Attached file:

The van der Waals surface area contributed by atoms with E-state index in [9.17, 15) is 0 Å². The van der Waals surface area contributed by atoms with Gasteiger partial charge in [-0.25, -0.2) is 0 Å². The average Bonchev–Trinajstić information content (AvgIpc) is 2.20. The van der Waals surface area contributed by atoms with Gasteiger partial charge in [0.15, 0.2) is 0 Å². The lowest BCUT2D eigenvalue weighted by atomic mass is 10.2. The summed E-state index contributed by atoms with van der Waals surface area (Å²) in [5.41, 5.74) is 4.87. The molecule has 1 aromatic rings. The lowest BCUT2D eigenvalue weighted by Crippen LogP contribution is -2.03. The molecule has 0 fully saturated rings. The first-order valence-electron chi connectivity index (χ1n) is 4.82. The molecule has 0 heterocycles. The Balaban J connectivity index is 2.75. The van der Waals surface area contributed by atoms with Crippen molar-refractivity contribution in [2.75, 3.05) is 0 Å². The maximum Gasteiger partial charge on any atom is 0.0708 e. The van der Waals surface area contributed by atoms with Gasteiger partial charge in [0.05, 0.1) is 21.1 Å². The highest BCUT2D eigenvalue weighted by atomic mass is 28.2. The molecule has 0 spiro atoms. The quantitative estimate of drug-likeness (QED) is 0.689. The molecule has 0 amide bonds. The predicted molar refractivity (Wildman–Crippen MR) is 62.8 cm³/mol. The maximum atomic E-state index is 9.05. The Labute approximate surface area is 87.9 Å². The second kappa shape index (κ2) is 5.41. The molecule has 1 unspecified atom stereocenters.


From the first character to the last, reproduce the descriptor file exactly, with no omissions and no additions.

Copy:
The van der Waals surface area contributed by atoms with E-state index in [9.17, 15) is 0 Å². The van der Waals surface area contributed by atoms with Gasteiger partial charge in [-0.25, -0.2) is 0 Å². The average Bonchev–Trinajstić information content (AvgIpc) is 2.20. The van der Waals surface area contributed by atoms with Gasteiger partial charge in [0.15, 0.2) is 0 Å². The lowest BCUT2D eigenvalue weighted by atomic mass is 10.2. The summed E-state index contributed by atoms with van der Waals surface area (Å²) in [5.41, 5.74) is 4.87. The molecule has 1 aromatic rings. The lowest BCUT2D eigenvalue weighted by Crippen LogP contribution is -2.03. The molecule has 0 fully saturated rings. The first-order valence-electron chi connectivity index (χ1n) is 4.82. The molecule has 0 heterocycles. The Balaban J connectivity index is 2.75. The van der Waals surface area contributed by atoms with Crippen molar-refractivity contribution in [2.75, 3.05) is 0 Å². The maximum Gasteiger partial charge on any atom is 0.0708 e. The van der Waals surface area contributed by atoms with Gasteiger partial charge in [0.05, 0.1) is 21.1 Å². The highest BCUT2D eigenvalue weighted by atomic mass is 28.2. The molecule has 0 spiro atoms. The quantitative estimate of drug-likeness (QED) is 0.689. The molecule has 0 amide bonds. The predicted molar refractivity (Wildman–Crippen MR) is 62.8 cm³/mol. The maximum atomic E-state index is 9.05. The Labute approximate surface area is 87.9 Å². The second kappa shape index (κ2) is 5.41. The molecule has 1 unspecified atom stereocenters.